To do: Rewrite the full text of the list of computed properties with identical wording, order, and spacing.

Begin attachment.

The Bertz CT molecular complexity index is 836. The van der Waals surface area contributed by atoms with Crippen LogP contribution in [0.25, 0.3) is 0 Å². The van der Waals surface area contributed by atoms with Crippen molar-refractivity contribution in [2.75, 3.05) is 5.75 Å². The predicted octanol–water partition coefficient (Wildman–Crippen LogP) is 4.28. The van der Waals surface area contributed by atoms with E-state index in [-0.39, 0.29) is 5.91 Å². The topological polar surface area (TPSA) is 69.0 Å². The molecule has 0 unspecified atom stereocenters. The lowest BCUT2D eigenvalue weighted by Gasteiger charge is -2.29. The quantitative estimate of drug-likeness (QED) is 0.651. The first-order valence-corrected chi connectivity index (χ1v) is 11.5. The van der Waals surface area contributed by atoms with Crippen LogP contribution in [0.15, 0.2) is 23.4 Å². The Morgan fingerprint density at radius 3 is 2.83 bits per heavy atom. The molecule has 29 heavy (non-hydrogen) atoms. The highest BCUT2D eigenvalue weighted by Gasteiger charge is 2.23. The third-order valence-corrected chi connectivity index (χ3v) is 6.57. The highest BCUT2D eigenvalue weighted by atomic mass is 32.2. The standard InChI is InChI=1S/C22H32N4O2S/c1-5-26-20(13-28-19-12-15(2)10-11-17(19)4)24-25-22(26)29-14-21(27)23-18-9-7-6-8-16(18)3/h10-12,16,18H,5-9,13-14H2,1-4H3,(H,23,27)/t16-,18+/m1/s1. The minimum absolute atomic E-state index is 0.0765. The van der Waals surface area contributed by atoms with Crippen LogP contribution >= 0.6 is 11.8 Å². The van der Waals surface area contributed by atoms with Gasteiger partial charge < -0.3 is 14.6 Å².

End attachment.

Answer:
The Bertz CT molecular complexity index is 836. The van der Waals surface area contributed by atoms with Crippen LogP contribution in [0.25, 0.3) is 0 Å². The van der Waals surface area contributed by atoms with Crippen molar-refractivity contribution in [2.75, 3.05) is 5.75 Å². The predicted octanol–water partition coefficient (Wildman–Crippen LogP) is 4.28. The van der Waals surface area contributed by atoms with E-state index in [-0.39, 0.29) is 5.91 Å². The topological polar surface area (TPSA) is 69.0 Å². The molecule has 0 unspecified atom stereocenters. The lowest BCUT2D eigenvalue weighted by Gasteiger charge is -2.29. The quantitative estimate of drug-likeness (QED) is 0.651. The first-order valence-corrected chi connectivity index (χ1v) is 11.5. The van der Waals surface area contributed by atoms with Crippen LogP contribution in [0.15, 0.2) is 23.4 Å². The Morgan fingerprint density at radius 3 is 2.83 bits per heavy atom. The molecule has 29 heavy (non-hydrogen) atoms. The highest BCUT2D eigenvalue weighted by Gasteiger charge is 2.23. The third-order valence-corrected chi connectivity index (χ3v) is 6.57. The highest BCUT2D eigenvalue weighted by atomic mass is 32.2. The standard InChI is InChI=1S/C22H32N4O2S/c1-5-26-20(13-28-19-12-15(2)10-11-17(19)4)24-25-22(26)29-14-21(27)23-18-9-7-6-8-16(18)3/h10-12,16,18H,5-9,13-14H2,1-4H3,(H,23,27)/t16-,18+/m1/s1. The minimum absolute atomic E-state index is 0.0765. The van der Waals surface area contributed by atoms with Crippen LogP contribution >= 0.6 is 11.8 Å². The van der Waals surface area contributed by atoms with Gasteiger partial charge < -0.3 is 14.6 Å².